Can you write a final constructor in Java?

When a class is inherited, the subclass inherits the methods and variables of super class but not constructors. For this reason, constructors are not members of class; only variables and methods are members of a class. As members are inherited, they are permitted by subclass to override with its own functionality.

When constructors are not inherited, no meaning of overriding the constructors. In Java, final is used by super class not to inherit its members by subclass. When constructor is not inherited (and subclass cannot override), then why a constructor should be declared final. Already, internally a constructor property is final. Why again, final is required. For this reason, constructor cannot be declared final. If final, compiler raises error.

Finally to say, a constructor cannot be final as it is never inherited.

Following code where constructor is declared final raises error.

public class Demo
  final Demo()   {    }		   // observe, final constructor; constructor can have any access specifier

Screenshot of compilation error of the above code.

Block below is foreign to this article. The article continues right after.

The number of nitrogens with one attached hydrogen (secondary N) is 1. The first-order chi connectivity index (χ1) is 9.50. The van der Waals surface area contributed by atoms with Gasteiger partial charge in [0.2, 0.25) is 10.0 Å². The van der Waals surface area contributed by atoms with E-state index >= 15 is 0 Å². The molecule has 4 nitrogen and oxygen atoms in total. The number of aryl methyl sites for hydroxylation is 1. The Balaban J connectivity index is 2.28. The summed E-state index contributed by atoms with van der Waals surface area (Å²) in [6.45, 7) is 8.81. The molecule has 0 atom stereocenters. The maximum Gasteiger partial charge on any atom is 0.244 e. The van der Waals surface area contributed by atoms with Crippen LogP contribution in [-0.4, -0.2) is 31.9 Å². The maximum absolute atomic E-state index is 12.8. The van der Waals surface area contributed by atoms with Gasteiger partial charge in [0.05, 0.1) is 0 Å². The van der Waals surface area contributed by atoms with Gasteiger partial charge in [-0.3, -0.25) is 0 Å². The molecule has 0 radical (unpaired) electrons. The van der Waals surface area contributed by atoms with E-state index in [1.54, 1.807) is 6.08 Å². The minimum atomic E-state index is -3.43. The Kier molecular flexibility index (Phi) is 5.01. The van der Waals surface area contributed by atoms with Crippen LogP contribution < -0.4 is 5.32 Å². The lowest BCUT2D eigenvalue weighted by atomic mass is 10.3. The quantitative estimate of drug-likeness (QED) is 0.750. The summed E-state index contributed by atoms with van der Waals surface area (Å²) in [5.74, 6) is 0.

What other access modifiers a constructor cannot be?
"A constructor cannot be abstract, static, final, native, strictfp, or synchronized". Explained clearly in Java Constructor Properties

Some people think that there can be final constructor in a final class. Even it is wrong. The following code raises compilation error.

public final class Student	// observe, final class
   public final Student() {  }  // observe, final constructor

Screenshot of compilation error of the above code.

final constructor

3 thoughts on “Can you write a final constructor in Java?”

  1. Hello again sir!
    When we write constructor for a class after extending another class, we write super() keyword in order to access the parent constructor, so isn’t it inheriting the constructor?

    Thank you
    R. Vithu

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